Tuesday, January 21, 2020 - Updated: 11:17 am
She sucked in her breath so fast and hard it sounded like a bark. My wife and I were sitting in the folding chairs at the back of Holy Trinity Church in Robinson Township Jan. 12. The woman had come in even later to the 7 p.m. Mass than we had and sat in the empty seat to my right.
She knew all the responses and the creed and said them clearly, which I appreciated. I thought she must be young because she had stuck out her foot when she sat down and wore those funny ankle-boot shoes with thick 4-inch heels, which I think of as a young woman’s fashion. Easily distractible as I am, I started wondering how anyone could walk in them because they must hurt, and how many steps I’d make before falling over. She had a young voice.
As the prayers of the people ended, the priest stepped forward and asked them to pray for the soul of Father Robert Herrmann, once the pastor, who had been living in the parish in retirement. He died of cancer at age 87 at 5 p.m. that day. That’s when she gasped.
The woman turned to someone behind her. She stopped responding and didn’t sing anymore. I wanted to see how she was feeling, and could see her out of the corner of my ear, but you shouldn’t turn to look at a person in the middle of Mass.
She kept wiping her eyes, but soon she started crying so I could hear her. It’s hard not to cry when someone in pain next to you cries.
As the Eucharistic prayer started, she knelt on the tile floor, her back straight, holding her clasped hands in front of her chest in a way that reminded me of a picture of St. John Vianney. I sat on my toes with my knees off the floor in what I think of as the baseball catcher position and admired her toughness in kneeling. She still made some crying noises, but not as many.
She felt the loss of this priest she had known so much that she cried. She cried while worshipping with two or three hundred people celebrating the Resurrection. Even after she had said the creed loudly and confidently — especially the closing about looking forward to the Resurrection of the dead and the life of the world to come — she cried.
Because death hurts. I’m finishing a book on dying as a Catholic and have had to do a lot of reading for it. And the amount of cheerful happy-clappy rubbish some people write about death is amazing. They abuse the truth that Jesus conquered death. They write as if the person you lost was going on ahead for vacation and you would be joining them on the beach in a week or two.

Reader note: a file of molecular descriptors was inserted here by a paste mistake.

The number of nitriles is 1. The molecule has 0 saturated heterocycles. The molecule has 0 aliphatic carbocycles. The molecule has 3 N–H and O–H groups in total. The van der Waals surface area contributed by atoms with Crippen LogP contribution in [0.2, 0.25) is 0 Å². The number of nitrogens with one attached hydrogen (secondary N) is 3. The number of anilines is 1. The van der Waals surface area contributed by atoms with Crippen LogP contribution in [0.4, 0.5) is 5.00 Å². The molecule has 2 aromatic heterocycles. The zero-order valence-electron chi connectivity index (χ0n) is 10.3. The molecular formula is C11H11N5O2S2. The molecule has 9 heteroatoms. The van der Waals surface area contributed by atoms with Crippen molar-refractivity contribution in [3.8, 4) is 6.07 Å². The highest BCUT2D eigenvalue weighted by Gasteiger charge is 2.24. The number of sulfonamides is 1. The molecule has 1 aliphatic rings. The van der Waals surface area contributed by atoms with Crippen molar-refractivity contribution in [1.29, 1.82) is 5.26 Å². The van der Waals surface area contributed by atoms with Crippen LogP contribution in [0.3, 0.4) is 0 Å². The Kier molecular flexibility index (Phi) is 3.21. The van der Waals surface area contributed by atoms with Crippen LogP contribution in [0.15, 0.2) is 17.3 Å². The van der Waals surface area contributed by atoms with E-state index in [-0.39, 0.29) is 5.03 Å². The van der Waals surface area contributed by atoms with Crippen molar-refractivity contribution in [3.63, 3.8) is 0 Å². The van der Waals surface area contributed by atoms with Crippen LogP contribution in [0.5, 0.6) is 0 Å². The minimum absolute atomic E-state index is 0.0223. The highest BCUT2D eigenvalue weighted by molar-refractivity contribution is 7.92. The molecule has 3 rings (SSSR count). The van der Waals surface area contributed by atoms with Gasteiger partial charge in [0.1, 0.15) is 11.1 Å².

That’s one of the great things about Christianity. It understands and affirms our suffering now, while telling us that the loss we feel will someday be healed. Our faith doesn’t pretend death doesn’t hurt. It comforts us by telling us it won’t hurt forever.
Jesus cried at the tomb of his friend Lazarus. He knew Lazarus would rise again. In fact, he knew he was going to raise Lazarus in a few minutes. Still, he cried. Because death hurts. It should not be.
That’s why we cry when we lose people we love. I’ve been with my father, mother and only sibling when they died. All three deaths were mercies because they were very sick. All three were Christians who trusted in our loving and merciful God. Each death still felt like a dagger in my heart.
At the sign of peace, before I could turn to her, the young woman stepped in front of me and held out her hand. About 30 years old, wearing the kind of tight clothing my wife calls a young woman’s outfit, and a curved silver ring through her septum, she smiled.
The priest she cried for would have been about 60 when she was born. I might have heard Father Herrmann’s name once or twice before, but didn’t know him from Adam. But I do know that a woman with a nose-ring six decades younger than he, cried when she heard that he had died.
Mills is finishing a book titled “When Catholics Die,” to be published by Sophia Institute Press.